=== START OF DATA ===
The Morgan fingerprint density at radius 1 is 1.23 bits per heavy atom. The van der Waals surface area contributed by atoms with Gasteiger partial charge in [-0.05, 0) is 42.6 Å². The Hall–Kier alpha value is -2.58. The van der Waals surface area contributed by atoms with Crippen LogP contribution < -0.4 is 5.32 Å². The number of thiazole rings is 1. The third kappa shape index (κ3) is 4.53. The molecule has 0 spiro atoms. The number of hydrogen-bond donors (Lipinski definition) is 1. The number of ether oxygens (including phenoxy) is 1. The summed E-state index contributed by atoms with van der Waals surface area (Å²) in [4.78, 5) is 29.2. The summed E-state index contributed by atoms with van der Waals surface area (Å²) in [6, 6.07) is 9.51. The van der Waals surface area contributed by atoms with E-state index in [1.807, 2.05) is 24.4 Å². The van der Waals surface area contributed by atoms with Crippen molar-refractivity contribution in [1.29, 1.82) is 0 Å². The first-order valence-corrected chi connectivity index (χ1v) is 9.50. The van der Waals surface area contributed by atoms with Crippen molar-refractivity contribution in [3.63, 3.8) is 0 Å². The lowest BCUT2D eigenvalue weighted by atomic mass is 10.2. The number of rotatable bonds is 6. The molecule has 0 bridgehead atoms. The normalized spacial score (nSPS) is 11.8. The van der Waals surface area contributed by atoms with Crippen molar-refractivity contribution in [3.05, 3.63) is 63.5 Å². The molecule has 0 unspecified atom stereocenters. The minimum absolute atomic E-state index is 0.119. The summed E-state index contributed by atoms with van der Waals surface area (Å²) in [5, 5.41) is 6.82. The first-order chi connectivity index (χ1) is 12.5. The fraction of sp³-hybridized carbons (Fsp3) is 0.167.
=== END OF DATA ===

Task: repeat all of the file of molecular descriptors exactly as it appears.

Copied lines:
The Morgan fingerprint density at radius 1 is 1.23 bits per heavy atom. The van der Waals surface area contributed by atoms with Gasteiger partial charge in [-0.05, 0) is 42.6 Å². The Hall–Kier alpha value is -2.58. The van der Waals surface area contributed by atoms with Crippen LogP contribution < -0.4 is 5.32 Å². The number of thiazole rings is 1. The third kappa shape index (κ3) is 4.53. The molecule has 0 spiro atoms. The number of hydrogen-bond donors (Lipinski definition) is 1. The number of ether oxygens (including phenoxy) is 1. The summed E-state index contributed by atoms with van der Waals surface area (Å²) in [4.78, 5) is 29.2. The summed E-state index contributed by atoms with van der Waals surface area (Å²) in [6, 6.07) is 9.51. The van der Waals surface area contributed by atoms with E-state index in [1.807, 2.05) is 24.4 Å². The van der Waals surface area contributed by atoms with Crippen molar-refractivity contribution in [1.29, 1.82) is 0 Å². The first-order valence-corrected chi connectivity index (χ1v) is 9.50. The van der Waals surface area contributed by atoms with Crippen molar-refractivity contribution in [3.63, 3.8) is 0 Å². The lowest BCUT2D eigenvalue weighted by atomic mass is 10.2. The number of rotatable bonds is 6. The molecule has 0 bridgehead atoms. The normalized spacial score (nSPS) is 11.8. The van der Waals surface area contributed by atoms with Crippen molar-refractivity contribution in [3.05, 3.63) is 63.5 Å². The molecule has 0 unspecified atom stereocenters. The minimum absolute atomic E-state index is 0.119. The summed E-state index contributed by atoms with van der Waals surface area (Å²) in [5, 5.41) is 6.82. The first-order chi connectivity index (χ1) is 12.5. The fraction of sp³-hybridized carbons (Fsp3) is 0.167.